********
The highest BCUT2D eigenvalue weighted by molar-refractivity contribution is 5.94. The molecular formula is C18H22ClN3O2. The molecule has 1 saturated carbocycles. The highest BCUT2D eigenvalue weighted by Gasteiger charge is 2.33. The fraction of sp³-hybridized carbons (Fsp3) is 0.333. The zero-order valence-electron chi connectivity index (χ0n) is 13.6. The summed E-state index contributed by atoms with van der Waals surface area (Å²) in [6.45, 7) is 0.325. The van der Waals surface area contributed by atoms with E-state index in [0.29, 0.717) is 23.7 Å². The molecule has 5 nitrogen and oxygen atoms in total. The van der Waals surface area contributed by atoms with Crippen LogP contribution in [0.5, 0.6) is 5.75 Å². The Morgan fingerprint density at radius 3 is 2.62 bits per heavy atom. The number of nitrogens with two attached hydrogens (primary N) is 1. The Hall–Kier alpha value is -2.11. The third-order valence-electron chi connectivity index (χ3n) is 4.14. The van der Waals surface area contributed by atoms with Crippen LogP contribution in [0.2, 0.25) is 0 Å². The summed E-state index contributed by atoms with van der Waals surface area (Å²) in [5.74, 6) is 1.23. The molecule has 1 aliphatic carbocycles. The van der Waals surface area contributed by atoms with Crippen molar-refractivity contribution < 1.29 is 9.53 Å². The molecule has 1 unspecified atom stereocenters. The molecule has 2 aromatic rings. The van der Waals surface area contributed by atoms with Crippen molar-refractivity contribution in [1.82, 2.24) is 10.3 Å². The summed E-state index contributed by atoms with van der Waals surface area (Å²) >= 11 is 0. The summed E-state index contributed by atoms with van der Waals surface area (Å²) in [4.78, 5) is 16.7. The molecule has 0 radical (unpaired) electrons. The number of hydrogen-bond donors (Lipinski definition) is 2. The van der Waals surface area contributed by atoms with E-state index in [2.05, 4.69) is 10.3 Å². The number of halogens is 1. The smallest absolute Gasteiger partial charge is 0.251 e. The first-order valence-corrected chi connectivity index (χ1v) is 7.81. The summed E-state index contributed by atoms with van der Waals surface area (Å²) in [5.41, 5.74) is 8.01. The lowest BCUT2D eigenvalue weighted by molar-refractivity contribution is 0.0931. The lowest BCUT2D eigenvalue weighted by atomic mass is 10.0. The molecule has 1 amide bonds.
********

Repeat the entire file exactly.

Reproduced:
The highest BCUT2D eigenvalue weighted by molar-refractivity contribution is 5.94. The molecular formula is C18H22ClN3O2. The molecule has 1 saturated carbocycles. The highest BCUT2D eigenvalue weighted by Gasteiger charge is 2.33. The fraction of sp³-hybridized carbons (Fsp3) is 0.333. The zero-order valence-electron chi connectivity index (χ0n) is 13.6. The summed E-state index contributed by atoms with van der Waals surface area (Å²) in [6.45, 7) is 0.325. The van der Waals surface area contributed by atoms with E-state index in [0.29, 0.717) is 23.7 Å². The molecule has 5 nitrogen and oxygen atoms in total. The van der Waals surface area contributed by atoms with Crippen LogP contribution in [0.5, 0.6) is 5.75 Å². The Morgan fingerprint density at radius 3 is 2.62 bits per heavy atom. The number of nitrogens with two attached hydrogens (primary N) is 1. The Hall–Kier alpha value is -2.11. The third-order valence-electron chi connectivity index (χ3n) is 4.14. The van der Waals surface area contributed by atoms with Crippen LogP contribution in [0.2, 0.25) is 0 Å². The summed E-state index contributed by atoms with van der Waals surface area (Å²) in [5.74, 6) is 1.23. The molecule has 1 aliphatic carbocycles. The van der Waals surface area contributed by atoms with Crippen molar-refractivity contribution < 1.29 is 9.53 Å². The molecule has 1 unspecified atom stereocenters. The molecule has 2 aromatic rings. The van der Waals surface area contributed by atoms with Crippen molar-refractivity contribution in [1.82, 2.24) is 10.3 Å². The summed E-state index contributed by atoms with van der Waals surface area (Å²) >= 11 is 0. The summed E-state index contributed by atoms with van der Waals surface area (Å²) in [4.78, 5) is 16.7. The molecule has 0 radical (unpaired) electrons. The number of hydrogen-bond donors (Lipinski definition) is 2. The van der Waals surface area contributed by atoms with E-state index in [2.05, 4.69) is 10.3 Å². The number of halogens is 1. The smallest absolute Gasteiger partial charge is 0.251 e. The first-order valence-corrected chi connectivity index (χ1v) is 7.81. The summed E-state index contributed by atoms with van der Waals surface area (Å²) in [5.41, 5.74) is 8.01. The lowest BCUT2D eigenvalue weighted by molar-refractivity contribution is 0.0931. The lowest BCUT2D eigenvalue weighted by atomic mass is 10.0. The molecule has 1 amide bonds.